In the Heyman Hall of Fame post, I talked about how memory doesn’t always serve us well. About how Heyman’s “you just had to be there” and multiple references to “impact,” in support of Jack Morris’ Hall of Fame case weren’t persuasive to me. An excellent counterexample of all of that comes in the form of Jeff Fletcher’s column explaining his thought process on voting for Jeff Bagwell:
Applying the eyeball test to Bagwell, which is usually all I do with players before it’s actually decision time, my instinct was that he was not a Hall of Famer. I don’t remember at any time through Bagwell’s career thinking that this was a guy who deserved to be enshrined with the likes of Babe Ruth, Willie Mays and Hank Aaron … When I began digging into the numbers, my guess was that Bagwell would probably wind up falling short. But I dug nonetheless.
And when he dug he realized that his memory had failed him. Or perhaps he just hadn’t really appreciated Bagwell at the time seeing as though no one outside of Texas watched every Astros game back in the 90s. It didn’t take an exploration of esoteric metrics and annoyingly-acronymed statistics. It merely took a pair of fresh eyes taking a fresh look at the record which Jeff Bagwell complied at the moment Bagwell first became eligible for consideration.
Not really hard, was it?
For the past few weeks we’ve been previewing the 2017 season. Here, in handy one-stop-shopping form, is our package of previews from the National League West.
The Giants had the best record in all of baseball at the All-Star Break and the Dodgers lost the best pitcher in the world in Clayton Kershaw for a big chunk of the season. Yet, somehow, L.A. won the NL West by four games. The biggest culprit was the Giants’ suspect bullpen, which they put some real money toward fixing this winter. Is it enough? Or is a a Dodgers team with a healthy Kershaw just too talented for San Francisco to handle?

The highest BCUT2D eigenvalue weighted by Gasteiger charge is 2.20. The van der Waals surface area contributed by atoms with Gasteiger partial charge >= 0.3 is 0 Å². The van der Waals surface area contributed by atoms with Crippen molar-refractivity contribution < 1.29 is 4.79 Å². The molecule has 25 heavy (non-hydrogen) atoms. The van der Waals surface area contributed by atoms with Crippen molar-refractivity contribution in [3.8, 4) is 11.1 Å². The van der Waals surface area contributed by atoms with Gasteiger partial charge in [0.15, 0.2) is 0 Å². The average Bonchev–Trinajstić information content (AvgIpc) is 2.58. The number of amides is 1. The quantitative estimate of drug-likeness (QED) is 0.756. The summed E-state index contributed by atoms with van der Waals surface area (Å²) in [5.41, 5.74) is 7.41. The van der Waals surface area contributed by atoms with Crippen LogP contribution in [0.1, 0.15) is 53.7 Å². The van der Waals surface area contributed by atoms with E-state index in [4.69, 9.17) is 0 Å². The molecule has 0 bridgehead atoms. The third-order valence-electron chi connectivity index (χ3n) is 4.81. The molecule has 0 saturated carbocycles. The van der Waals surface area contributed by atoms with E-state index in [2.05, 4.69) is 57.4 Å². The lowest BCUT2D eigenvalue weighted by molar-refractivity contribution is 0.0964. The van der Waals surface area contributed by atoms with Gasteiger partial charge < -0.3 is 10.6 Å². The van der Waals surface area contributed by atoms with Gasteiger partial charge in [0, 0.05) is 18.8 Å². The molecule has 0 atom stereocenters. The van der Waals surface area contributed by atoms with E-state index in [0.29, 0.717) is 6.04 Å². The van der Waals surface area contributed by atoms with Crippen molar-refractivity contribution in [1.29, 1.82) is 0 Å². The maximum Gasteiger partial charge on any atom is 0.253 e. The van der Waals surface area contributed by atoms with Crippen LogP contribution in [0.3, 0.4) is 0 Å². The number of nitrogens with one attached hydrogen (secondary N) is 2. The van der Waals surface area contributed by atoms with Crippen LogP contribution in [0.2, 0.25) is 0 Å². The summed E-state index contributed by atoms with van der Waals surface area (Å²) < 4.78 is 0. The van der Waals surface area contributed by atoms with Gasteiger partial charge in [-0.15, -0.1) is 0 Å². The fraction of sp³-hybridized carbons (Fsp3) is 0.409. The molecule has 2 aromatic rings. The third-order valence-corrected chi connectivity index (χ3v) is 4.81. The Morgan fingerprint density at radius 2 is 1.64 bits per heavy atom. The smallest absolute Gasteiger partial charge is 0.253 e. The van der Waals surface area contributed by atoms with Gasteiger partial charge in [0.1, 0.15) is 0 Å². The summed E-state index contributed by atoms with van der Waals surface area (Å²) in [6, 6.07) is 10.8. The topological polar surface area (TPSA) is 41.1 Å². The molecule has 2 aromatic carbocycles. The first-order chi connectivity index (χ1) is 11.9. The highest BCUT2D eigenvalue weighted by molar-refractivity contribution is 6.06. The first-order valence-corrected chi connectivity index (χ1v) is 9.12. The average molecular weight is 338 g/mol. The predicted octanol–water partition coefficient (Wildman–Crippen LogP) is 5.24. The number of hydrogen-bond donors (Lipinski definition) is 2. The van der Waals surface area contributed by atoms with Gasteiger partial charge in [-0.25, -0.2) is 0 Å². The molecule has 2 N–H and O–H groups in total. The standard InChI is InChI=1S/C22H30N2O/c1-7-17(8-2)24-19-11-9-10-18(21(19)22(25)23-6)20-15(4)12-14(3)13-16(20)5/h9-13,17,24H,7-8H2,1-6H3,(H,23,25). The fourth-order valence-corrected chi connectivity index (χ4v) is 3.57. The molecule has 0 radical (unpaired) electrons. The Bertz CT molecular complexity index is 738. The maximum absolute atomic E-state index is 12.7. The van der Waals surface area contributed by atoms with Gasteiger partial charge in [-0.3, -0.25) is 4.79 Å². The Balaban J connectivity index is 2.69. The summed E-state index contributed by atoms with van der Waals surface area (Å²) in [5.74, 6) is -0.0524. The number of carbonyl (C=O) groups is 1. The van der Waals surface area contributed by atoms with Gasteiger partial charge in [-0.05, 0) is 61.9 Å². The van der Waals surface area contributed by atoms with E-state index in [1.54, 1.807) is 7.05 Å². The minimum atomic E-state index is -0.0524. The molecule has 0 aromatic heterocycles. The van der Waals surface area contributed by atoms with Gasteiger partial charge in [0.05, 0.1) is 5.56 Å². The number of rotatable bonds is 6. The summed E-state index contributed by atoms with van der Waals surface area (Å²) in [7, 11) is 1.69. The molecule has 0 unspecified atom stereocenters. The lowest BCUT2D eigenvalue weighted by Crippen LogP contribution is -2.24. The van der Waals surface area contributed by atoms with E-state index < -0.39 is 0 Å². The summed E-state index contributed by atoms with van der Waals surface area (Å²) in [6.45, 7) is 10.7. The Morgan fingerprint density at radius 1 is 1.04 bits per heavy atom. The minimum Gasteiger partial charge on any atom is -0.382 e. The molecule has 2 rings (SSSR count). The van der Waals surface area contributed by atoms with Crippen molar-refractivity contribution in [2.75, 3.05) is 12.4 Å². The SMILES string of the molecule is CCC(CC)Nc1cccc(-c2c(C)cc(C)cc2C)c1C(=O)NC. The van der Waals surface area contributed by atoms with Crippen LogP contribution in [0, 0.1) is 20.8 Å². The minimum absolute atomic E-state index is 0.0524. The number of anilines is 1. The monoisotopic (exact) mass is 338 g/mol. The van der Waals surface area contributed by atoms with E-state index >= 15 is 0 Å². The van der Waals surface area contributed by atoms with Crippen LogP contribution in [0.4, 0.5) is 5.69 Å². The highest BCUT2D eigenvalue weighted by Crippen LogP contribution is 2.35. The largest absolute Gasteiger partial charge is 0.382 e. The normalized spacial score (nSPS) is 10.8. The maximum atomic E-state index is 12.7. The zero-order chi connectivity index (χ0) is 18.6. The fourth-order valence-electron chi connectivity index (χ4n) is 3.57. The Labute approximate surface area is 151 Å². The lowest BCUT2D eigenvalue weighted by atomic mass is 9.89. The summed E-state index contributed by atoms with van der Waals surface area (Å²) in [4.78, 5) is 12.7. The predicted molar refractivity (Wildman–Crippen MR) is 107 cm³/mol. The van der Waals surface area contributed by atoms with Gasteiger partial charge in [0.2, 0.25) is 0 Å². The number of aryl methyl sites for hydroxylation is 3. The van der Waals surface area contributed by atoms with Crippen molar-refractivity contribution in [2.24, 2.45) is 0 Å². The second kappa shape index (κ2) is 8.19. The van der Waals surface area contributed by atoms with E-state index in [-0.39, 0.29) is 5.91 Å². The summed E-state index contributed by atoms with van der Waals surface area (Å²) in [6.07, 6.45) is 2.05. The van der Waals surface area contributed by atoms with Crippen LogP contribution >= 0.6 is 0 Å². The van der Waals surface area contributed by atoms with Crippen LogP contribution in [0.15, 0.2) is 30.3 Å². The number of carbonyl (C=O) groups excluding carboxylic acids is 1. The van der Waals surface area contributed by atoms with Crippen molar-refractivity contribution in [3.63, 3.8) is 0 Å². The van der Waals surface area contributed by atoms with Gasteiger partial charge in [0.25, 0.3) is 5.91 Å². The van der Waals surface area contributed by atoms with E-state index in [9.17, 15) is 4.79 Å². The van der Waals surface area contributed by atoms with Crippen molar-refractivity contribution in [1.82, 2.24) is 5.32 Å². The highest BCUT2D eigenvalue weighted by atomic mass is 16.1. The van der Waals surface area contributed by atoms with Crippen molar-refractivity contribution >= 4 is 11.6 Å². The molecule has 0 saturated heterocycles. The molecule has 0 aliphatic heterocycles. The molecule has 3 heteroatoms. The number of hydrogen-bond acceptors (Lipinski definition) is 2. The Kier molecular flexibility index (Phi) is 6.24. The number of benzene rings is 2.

Below them is an intriguing Rockies team, though probably not a truly good Rockies team. The Dbacks have a lot of assorted talent but are nonetheless in reshuffle mode following a miserable 2016 campaign. The Padres, meanwhile, are in full-fledged rebuilding mode, but do possess some of the best minor league talent in the game.
Here are our previews of the 2017 NL West:
Los Angeles Dodgers
San Francisco Giants
San Diego Padres
For the past few weeks we’ve been previewing the 2017 season. Here, in handy one-stop-shopping form, is our package of previews from the American League West
There’s not a lot of separation between the top three teams in this division. Indeed, it would not be a surprise for either the Astros, Rangers or Mariners to end the year on top. Part of that is because none of these contenders are perfect, with all three facing some big challenges in putting together a strong rotation.
Meanwhile, the best baseball player in the universe toils in Anaheim, where he’ll most likely have to content himself to playing spoiler. Up the coast in Oakland . . . um, green is pretty?
Our 2017 AL West Previews:
Los Angeles Angels of Anaheim